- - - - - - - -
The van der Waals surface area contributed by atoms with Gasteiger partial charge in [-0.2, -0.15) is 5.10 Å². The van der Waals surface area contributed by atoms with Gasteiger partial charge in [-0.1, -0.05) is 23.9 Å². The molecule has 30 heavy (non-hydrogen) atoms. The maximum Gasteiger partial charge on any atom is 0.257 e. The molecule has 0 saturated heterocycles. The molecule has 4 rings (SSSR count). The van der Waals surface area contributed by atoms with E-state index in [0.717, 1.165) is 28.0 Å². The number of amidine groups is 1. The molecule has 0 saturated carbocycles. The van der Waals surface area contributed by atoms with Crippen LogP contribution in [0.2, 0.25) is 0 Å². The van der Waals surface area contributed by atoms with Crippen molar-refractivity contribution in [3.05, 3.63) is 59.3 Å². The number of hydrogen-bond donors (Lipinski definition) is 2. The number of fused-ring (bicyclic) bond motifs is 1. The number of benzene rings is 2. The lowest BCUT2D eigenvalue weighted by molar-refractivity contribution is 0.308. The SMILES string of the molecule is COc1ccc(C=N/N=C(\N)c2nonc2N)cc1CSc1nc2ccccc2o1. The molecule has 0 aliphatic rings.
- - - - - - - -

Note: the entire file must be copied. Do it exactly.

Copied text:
The van der Waals surface area contributed by atoms with Gasteiger partial charge in [-0.2, -0.15) is 5.10 Å². The van der Waals surface area contributed by atoms with Gasteiger partial charge in [-0.1, -0.05) is 23.9 Å². The molecule has 30 heavy (non-hydrogen) atoms. The maximum Gasteiger partial charge on any atom is 0.257 e. The molecule has 0 saturated heterocycles. The molecule has 4 rings (SSSR count). The van der Waals surface area contributed by atoms with E-state index in [0.717, 1.165) is 28.0 Å². The number of amidine groups is 1. The molecule has 0 saturated carbocycles. The van der Waals surface area contributed by atoms with Crippen LogP contribution in [0.2, 0.25) is 0 Å². The van der Waals surface area contributed by atoms with Crippen molar-refractivity contribution in [3.05, 3.63) is 59.3 Å². The number of hydrogen-bond donors (Lipinski definition) is 2. The number of fused-ring (bicyclic) bond motifs is 1. The number of benzene rings is 2. The lowest BCUT2D eigenvalue weighted by molar-refractivity contribution is 0.308. The SMILES string of the molecule is COc1ccc(C=N/N=C(\N)c2nonc2N)cc1CSc1nc2ccccc2o1. The molecule has 0 aliphatic rings.